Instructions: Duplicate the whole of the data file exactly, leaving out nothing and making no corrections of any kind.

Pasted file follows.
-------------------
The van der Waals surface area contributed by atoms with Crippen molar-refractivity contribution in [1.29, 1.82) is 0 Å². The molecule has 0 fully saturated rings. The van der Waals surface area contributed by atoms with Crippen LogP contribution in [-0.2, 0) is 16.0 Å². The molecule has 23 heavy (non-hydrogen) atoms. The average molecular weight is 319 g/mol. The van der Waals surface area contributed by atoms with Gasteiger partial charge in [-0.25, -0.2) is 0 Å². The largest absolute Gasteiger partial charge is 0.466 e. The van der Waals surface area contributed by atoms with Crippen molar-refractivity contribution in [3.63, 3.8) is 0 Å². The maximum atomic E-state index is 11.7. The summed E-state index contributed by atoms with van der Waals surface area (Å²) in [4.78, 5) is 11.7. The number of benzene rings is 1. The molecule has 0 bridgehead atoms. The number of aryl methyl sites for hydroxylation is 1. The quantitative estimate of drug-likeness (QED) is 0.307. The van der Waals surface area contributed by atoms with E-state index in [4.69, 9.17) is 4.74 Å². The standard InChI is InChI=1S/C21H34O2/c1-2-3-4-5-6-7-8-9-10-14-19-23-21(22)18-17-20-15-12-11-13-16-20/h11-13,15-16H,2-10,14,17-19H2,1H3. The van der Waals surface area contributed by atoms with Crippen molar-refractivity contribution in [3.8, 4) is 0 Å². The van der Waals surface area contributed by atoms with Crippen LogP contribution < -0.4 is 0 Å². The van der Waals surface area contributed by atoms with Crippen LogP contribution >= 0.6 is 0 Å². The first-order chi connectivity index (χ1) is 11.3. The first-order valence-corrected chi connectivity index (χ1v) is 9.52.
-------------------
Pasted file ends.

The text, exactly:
The van der Waals surface area contributed by atoms with Crippen molar-refractivity contribution in [1.29, 1.82) is 0 Å². The molecule has 0 fully saturated rings. The van der Waals surface area contributed by atoms with Crippen LogP contribution in [-0.2, 0) is 16.0 Å². The molecule has 23 heavy (non-hydrogen) atoms. The average molecular weight is 319 g/mol. The van der Waals surface area contributed by atoms with Gasteiger partial charge in [-0.25, -0.2) is 0 Å². The largest absolute Gasteiger partial charge is 0.466 e. The van der Waals surface area contributed by atoms with Crippen molar-refractivity contribution in [3.63, 3.8) is 0 Å². The maximum atomic E-state index is 11.7. The summed E-state index contributed by atoms with van der Waals surface area (Å²) in [4.78, 5) is 11.7. The number of benzene rings is 1. The molecule has 0 bridgehead atoms. The number of aryl methyl sites for hydroxylation is 1. The quantitative estimate of drug-likeness (QED) is 0.307. The van der Waals surface area contributed by atoms with E-state index in [4.69, 9.17) is 4.74 Å². The standard InChI is InChI=1S/C21H34O2/c1-2-3-4-5-6-7-8-9-10-14-19-23-21(22)18-17-20-15-12-11-13-16-20/h11-13,15-16H,2-10,14,17-19H2,1H3. The van der Waals surface area contributed by atoms with Crippen molar-refractivity contribution in [3.8, 4) is 0 Å². The van der Waals surface area contributed by atoms with Crippen LogP contribution < -0.4 is 0 Å². The van der Waals surface area contributed by atoms with Crippen LogP contribution >= 0.6 is 0 Å². The first-order chi connectivity index (χ1) is 11.3. The first-order valence-corrected chi connectivity index (χ1v) is 9.52.